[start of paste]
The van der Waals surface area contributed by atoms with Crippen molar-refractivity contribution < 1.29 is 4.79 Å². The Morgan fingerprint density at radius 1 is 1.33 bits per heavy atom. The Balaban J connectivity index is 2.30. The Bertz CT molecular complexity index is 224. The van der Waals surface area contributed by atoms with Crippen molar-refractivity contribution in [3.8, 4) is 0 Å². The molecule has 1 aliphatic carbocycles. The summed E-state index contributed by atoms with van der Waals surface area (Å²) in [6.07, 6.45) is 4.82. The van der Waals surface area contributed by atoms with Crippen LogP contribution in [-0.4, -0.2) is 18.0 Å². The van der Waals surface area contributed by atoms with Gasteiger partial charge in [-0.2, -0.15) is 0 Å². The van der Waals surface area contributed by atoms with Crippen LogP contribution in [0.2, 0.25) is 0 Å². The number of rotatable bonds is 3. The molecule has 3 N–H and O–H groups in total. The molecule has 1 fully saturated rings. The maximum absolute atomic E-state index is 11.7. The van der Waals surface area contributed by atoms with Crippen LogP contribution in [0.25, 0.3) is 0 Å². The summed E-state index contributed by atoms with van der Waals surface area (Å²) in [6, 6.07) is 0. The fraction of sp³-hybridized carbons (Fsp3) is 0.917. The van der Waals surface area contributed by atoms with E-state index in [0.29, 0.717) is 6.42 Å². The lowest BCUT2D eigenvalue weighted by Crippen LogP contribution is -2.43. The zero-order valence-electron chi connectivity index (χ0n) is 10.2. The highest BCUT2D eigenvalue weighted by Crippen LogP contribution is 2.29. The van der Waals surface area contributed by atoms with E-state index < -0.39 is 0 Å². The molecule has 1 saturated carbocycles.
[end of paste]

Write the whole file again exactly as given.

The van der Waals surface area contributed by atoms with Crippen molar-refractivity contribution < 1.29 is 4.79 Å². The Morgan fingerprint density at radius 1 is 1.33 bits per heavy atom. The Balaban J connectivity index is 2.30. The Bertz CT molecular complexity index is 224. The van der Waals surface area contributed by atoms with Crippen molar-refractivity contribution in [3.8, 4) is 0 Å². The molecule has 1 aliphatic carbocycles. The summed E-state index contributed by atoms with van der Waals surface area (Å²) in [6.07, 6.45) is 4.82. The van der Waals surface area contributed by atoms with Crippen LogP contribution in [-0.4, -0.2) is 18.0 Å². The van der Waals surface area contributed by atoms with Gasteiger partial charge in [-0.2, -0.15) is 0 Å². The van der Waals surface area contributed by atoms with Crippen LogP contribution in [0.2, 0.25) is 0 Å². The number of rotatable bonds is 3. The molecule has 3 N–H and O–H groups in total. The molecule has 1 fully saturated rings. The maximum absolute atomic E-state index is 11.7. The van der Waals surface area contributed by atoms with Crippen LogP contribution in [0.25, 0.3) is 0 Å². The summed E-state index contributed by atoms with van der Waals surface area (Å²) in [6, 6.07) is 0. The fraction of sp³-hybridized carbons (Fsp3) is 0.917. The van der Waals surface area contributed by atoms with E-state index in [0.29, 0.717) is 6.42 Å². The lowest BCUT2D eigenvalue weighted by Crippen LogP contribution is -2.43. The zero-order valence-electron chi connectivity index (χ0n) is 10.2. The highest BCUT2D eigenvalue weighted by Crippen LogP contribution is 2.29. The van der Waals surface area contributed by atoms with E-state index < -0.39 is 0 Å². The molecule has 1 saturated carbocycles.